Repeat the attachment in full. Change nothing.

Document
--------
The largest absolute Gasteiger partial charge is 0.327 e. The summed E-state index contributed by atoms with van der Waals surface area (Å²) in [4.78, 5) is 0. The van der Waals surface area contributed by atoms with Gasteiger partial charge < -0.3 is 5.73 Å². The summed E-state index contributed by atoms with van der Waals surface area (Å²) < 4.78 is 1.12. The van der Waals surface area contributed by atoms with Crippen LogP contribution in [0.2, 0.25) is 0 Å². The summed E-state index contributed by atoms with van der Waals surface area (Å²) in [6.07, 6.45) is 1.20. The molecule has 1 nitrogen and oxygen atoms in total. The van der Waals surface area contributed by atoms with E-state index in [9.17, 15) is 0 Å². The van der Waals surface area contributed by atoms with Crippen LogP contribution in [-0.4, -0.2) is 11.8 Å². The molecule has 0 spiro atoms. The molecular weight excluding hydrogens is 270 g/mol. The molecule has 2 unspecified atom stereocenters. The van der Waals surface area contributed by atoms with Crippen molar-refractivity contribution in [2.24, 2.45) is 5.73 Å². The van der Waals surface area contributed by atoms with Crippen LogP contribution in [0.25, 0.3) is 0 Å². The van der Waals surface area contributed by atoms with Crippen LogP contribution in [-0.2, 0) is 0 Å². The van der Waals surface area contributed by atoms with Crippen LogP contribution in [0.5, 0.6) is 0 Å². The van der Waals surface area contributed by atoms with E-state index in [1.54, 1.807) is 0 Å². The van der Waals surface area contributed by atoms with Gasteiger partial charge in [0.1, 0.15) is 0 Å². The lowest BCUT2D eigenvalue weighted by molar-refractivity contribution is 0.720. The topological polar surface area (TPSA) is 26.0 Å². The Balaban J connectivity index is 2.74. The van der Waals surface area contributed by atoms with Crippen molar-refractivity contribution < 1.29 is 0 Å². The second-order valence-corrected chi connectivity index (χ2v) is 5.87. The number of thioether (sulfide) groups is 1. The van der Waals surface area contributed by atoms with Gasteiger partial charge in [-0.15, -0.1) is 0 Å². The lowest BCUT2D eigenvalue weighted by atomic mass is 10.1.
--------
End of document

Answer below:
The largest absolute Gasteiger partial charge is 0.327 e. The summed E-state index contributed by atoms with van der Waals surface area (Å²) in [4.78, 5) is 0. The van der Waals surface area contributed by atoms with Gasteiger partial charge < -0.3 is 5.73 Å². The summed E-state index contributed by atoms with van der Waals surface area (Å²) < 4.78 is 1.12. The van der Waals surface area contributed by atoms with Crippen LogP contribution in [0.2, 0.25) is 0 Å². The summed E-state index contributed by atoms with van der Waals surface area (Å²) in [6.07, 6.45) is 1.20. The molecule has 1 nitrogen and oxygen atoms in total. The van der Waals surface area contributed by atoms with E-state index in [9.17, 15) is 0 Å². The van der Waals surface area contributed by atoms with Crippen LogP contribution in [-0.4, -0.2) is 11.8 Å². The molecule has 0 spiro atoms. The molecular weight excluding hydrogens is 270 g/mol. The molecule has 2 unspecified atom stereocenters. The van der Waals surface area contributed by atoms with Crippen molar-refractivity contribution in [2.24, 2.45) is 5.73 Å². The van der Waals surface area contributed by atoms with Crippen LogP contribution in [0.25, 0.3) is 0 Å². The van der Waals surface area contributed by atoms with Crippen LogP contribution in [-0.2, 0) is 0 Å². The van der Waals surface area contributed by atoms with Crippen LogP contribution in [0.5, 0.6) is 0 Å². The van der Waals surface area contributed by atoms with E-state index in [1.54, 1.807) is 0 Å². The van der Waals surface area contributed by atoms with Gasteiger partial charge in [0.1, 0.15) is 0 Å². The lowest BCUT2D eigenvalue weighted by molar-refractivity contribution is 0.720. The topological polar surface area (TPSA) is 26.0 Å². The Balaban J connectivity index is 2.74. The van der Waals surface area contributed by atoms with Crippen molar-refractivity contribution < 1.29 is 0 Å². The second-order valence-corrected chi connectivity index (χ2v) is 5.87. The number of thioether (sulfide) groups is 1. The van der Waals surface area contributed by atoms with Gasteiger partial charge in [-0.15, -0.1) is 0 Å². The lowest BCUT2D eigenvalue weighted by atomic mass is 10.1.